So far, my third year has mostly been about broadening my employment horizons. I started a second job with Dal Student Life, got really into my LinkedIn profile, and began to explore my postgrad options. What made the biggest impact on me was a career panel I attended that featured graduates of my program. Few adults in my life have gone to university, let alone grad school, so I didn’t realize how many exciting possibilities were available to me.
Listening to those speakers made me feel like it was the end of high school all over again (or maybe it was just the cold brew I had earlier in the day). But with that freedom of choice came something more frustrating. After that day, I began to feel the dreaded third-year slump.
What is the slump?
For me, the slump comes when I feel like I’m honestly over being a university student. I look at all the different jobs I could be working, the lives I could be living, and then I get annoyed with having to do a bunch of readings. It’s not what I’m studying that bothers me—I like my classes and my professors, and I do feel like I’m in the correct majors. It’s just that I want to start building my ‘real life,’ and school doesn’t feel like a part of that.
I think the feeling is also exacerbated by the fact that I’m an out-of-province student. Being in Halifax for the majority of the year means that a lot of the connections I’m building might dissolve if I decide to move back home. As a result, a lot of my efforts feel sort of futile.
Nowadays, I would much rather pick up extra shifts at work instead of cracking down on my studying. At least at work I can end my shift knowing that I’ve completed the task in front of me to the best of my ability. In contrast, the pressures of school feel never-ending. There’s always something I could be working on, and I long for the day when my free time will no longer be dominated by unfinished assignments.
At this point, the idea of actually using my weekends as personal time seems like a far-off dream. They’ve simply become opportunities for uninterrupted studying. This cycle of class, work, study, sleep, and repeat has ground me down.
Why third year?
Sure, we’ve all heard of the sophomore slump and senioritis. Personally, though, I think it’s third year that presents the biggest challenge. Now I’m speaking from the perspective of an arts major here, so I’m not obligated to pursue grad school in the same way STEM majors might be. As a result, I’m looking at school as (ideally) a four-year process.
To me, first year is a total whirlwind where you’re adjusting to managing your own responsibilities. You feel out of control a lot of the time, and you’re constantly learning new things. Then second year comes around and you can grow from your past mistakes. You begin to get your act together and hopefully feel like you’re hitting your stride. By third year, it’s just about maintaining those good choices.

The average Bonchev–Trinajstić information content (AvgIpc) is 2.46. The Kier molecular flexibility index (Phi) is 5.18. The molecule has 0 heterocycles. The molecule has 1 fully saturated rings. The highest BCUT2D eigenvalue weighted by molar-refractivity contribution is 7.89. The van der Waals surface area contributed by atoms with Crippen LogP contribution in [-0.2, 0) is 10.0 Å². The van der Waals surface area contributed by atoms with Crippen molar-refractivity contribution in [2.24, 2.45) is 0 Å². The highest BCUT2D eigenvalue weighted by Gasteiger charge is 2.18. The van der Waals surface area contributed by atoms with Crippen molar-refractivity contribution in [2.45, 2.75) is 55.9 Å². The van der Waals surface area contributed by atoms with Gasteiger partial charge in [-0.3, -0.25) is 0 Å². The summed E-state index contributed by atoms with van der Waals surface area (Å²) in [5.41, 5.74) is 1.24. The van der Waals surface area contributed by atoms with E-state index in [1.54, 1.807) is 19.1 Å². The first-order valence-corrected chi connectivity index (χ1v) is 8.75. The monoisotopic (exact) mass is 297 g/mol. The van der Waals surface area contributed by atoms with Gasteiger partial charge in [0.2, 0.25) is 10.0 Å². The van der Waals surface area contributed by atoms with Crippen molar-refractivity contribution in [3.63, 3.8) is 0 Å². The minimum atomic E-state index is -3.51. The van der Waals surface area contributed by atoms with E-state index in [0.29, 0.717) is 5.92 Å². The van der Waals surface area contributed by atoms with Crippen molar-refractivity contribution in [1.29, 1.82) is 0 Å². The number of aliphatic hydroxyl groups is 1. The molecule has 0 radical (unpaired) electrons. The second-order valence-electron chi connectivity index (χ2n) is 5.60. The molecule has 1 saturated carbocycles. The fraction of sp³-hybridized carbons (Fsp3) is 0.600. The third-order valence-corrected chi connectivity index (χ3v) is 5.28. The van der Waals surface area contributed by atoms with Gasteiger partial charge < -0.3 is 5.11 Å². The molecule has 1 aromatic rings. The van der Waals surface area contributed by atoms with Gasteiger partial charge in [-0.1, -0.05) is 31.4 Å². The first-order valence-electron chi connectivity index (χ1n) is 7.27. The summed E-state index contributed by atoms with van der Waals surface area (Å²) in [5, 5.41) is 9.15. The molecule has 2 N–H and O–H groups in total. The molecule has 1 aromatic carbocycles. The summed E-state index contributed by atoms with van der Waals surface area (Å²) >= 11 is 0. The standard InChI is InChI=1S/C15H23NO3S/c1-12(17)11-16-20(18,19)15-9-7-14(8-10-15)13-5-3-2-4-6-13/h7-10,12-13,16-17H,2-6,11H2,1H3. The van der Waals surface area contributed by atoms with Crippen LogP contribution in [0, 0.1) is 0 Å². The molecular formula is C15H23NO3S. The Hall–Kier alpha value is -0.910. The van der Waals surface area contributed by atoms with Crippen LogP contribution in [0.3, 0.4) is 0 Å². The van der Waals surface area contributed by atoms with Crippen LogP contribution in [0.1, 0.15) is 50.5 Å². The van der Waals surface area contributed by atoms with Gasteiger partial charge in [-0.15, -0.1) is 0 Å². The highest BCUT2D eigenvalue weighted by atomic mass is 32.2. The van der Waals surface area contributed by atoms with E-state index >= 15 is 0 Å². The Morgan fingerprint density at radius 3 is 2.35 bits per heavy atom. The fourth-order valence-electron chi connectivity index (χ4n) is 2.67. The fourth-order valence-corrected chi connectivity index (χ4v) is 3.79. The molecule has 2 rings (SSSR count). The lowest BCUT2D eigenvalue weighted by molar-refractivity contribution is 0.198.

Don’t get me wrong, I’m glad I feel (relatively) well-adjusted and in command of my life. But it can also feel a little boring. Sure, I’m not panicking over submitting assignments at the final hour like I was in first year, but I’m also not receiving the rush of adrenaline that comes with it. I often feel like I’m just biding my time until school is finished, which makes me want to do my work even less. I do hand in everything on time, but I don’t feel pride in it like I used to. It’s simply become my new normal.
I can’t speak to senioritis yet, and I’m sure it will bring its own challenges that I’ll complain about next year. But at least seniors can hold on to the light at the end of the tunnel that is graduation. They can tell themselves that they only have a few more essays, a few more exams, and then they’re done for good. The worst part for me is that I can’t even motivate myself by saying school’s almost over, because I know I still have a year to go! I just have to keep running on the academic hamster wheel.
To be completely honest, I don’t know how to fix my third-year slump. The articles I’ve read on the subject are filled with generic advice that doesn’t seem to help. I’m told to practice self-care and try new things, but I still feel the same afterwards. Maybe it’s my fault for working so hard at school. But then again, I am paying a whole lot of money for my university education, so I should be trying my hardest.
I often find myself oscillating between two lines of thought. Part of me wants to keep my head down and get through school as quickly and as painlessly as possible. On the other hand, I’ll probably only go through university once, so I feel that I should be living in the moment and enjoying it as much as I can.
Neither perspective seems to be the right fit for me. I imagine that time will resolve my issues one way or another, so I guess I should just grin and bear it until the semester is finished. But that doesn’t sound like a lot of fun! So please share your advice below if you’ve been through the same thing. I’m all ears.